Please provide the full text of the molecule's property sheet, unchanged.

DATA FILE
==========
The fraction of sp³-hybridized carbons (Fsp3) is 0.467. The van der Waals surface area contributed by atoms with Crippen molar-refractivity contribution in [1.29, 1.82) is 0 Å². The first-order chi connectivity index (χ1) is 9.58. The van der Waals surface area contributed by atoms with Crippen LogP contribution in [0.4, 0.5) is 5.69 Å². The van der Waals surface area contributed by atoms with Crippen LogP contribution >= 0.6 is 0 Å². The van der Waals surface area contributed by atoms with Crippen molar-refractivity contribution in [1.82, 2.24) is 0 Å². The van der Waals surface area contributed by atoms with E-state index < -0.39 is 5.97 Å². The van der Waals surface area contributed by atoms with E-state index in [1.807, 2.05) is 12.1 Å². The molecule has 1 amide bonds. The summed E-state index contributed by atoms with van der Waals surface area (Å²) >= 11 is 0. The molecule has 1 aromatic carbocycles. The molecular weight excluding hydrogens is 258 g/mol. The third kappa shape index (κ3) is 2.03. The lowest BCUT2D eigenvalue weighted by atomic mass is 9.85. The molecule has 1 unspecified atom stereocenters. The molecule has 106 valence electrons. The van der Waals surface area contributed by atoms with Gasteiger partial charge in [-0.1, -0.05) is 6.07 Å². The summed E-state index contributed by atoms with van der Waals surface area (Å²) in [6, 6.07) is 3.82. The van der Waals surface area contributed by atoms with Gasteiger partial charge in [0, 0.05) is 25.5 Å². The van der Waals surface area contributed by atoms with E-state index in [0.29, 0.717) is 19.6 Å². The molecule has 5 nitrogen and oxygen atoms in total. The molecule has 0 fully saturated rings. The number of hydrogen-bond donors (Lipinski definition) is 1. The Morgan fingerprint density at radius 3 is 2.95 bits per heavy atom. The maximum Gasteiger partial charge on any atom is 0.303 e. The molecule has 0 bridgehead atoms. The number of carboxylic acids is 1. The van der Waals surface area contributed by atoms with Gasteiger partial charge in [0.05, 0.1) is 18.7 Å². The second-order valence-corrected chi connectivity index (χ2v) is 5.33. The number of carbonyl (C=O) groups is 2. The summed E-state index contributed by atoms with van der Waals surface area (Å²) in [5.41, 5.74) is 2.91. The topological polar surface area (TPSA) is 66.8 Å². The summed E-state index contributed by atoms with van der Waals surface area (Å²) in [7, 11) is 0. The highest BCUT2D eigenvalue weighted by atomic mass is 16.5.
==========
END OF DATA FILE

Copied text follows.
The fraction of sp³-hybridized carbons (Fsp3) is 0.467. The van der Waals surface area contributed by atoms with Crippen molar-refractivity contribution in [1.29, 1.82) is 0 Å². The first-order chi connectivity index (χ1) is 9.58. The van der Waals surface area contributed by atoms with Crippen LogP contribution in [0.4, 0.5) is 5.69 Å². The van der Waals surface area contributed by atoms with Crippen LogP contribution >= 0.6 is 0 Å². The van der Waals surface area contributed by atoms with Crippen molar-refractivity contribution in [1.82, 2.24) is 0 Å². The van der Waals surface area contributed by atoms with E-state index < -0.39 is 5.97 Å². The van der Waals surface area contributed by atoms with E-state index in [1.807, 2.05) is 12.1 Å². The molecule has 1 amide bonds. The summed E-state index contributed by atoms with van der Waals surface area (Å²) >= 11 is 0. The molecule has 1 aromatic carbocycles. The molecular weight excluding hydrogens is 258 g/mol. The third kappa shape index (κ3) is 2.03. The lowest BCUT2D eigenvalue weighted by atomic mass is 9.85. The molecule has 1 unspecified atom stereocenters. The molecule has 106 valence electrons. The van der Waals surface area contributed by atoms with Gasteiger partial charge in [-0.1, -0.05) is 6.07 Å². The summed E-state index contributed by atoms with van der Waals surface area (Å²) in [6, 6.07) is 3.82. The van der Waals surface area contributed by atoms with Gasteiger partial charge in [0, 0.05) is 25.5 Å². The van der Waals surface area contributed by atoms with E-state index in [0.29, 0.717) is 19.6 Å². The molecule has 5 nitrogen and oxygen atoms in total. The molecule has 0 fully saturated rings. The number of hydrogen-bond donors (Lipinski definition) is 1. The Morgan fingerprint density at radius 3 is 2.95 bits per heavy atom. The maximum Gasteiger partial charge on any atom is 0.303 e. The molecule has 0 bridgehead atoms. The number of carboxylic acids is 1. The van der Waals surface area contributed by atoms with Gasteiger partial charge in [0.05, 0.1) is 18.7 Å². The second-order valence-corrected chi connectivity index (χ2v) is 5.33. The number of carbonyl (C=O) groups is 2. The summed E-state index contributed by atoms with van der Waals surface area (Å²) in [5.41, 5.74) is 2.91. The topological polar surface area (TPSA) is 66.8 Å². The summed E-state index contributed by atoms with van der Waals surface area (Å²) in [7, 11) is 0. The highest BCUT2D eigenvalue weighted by atomic mass is 16.5.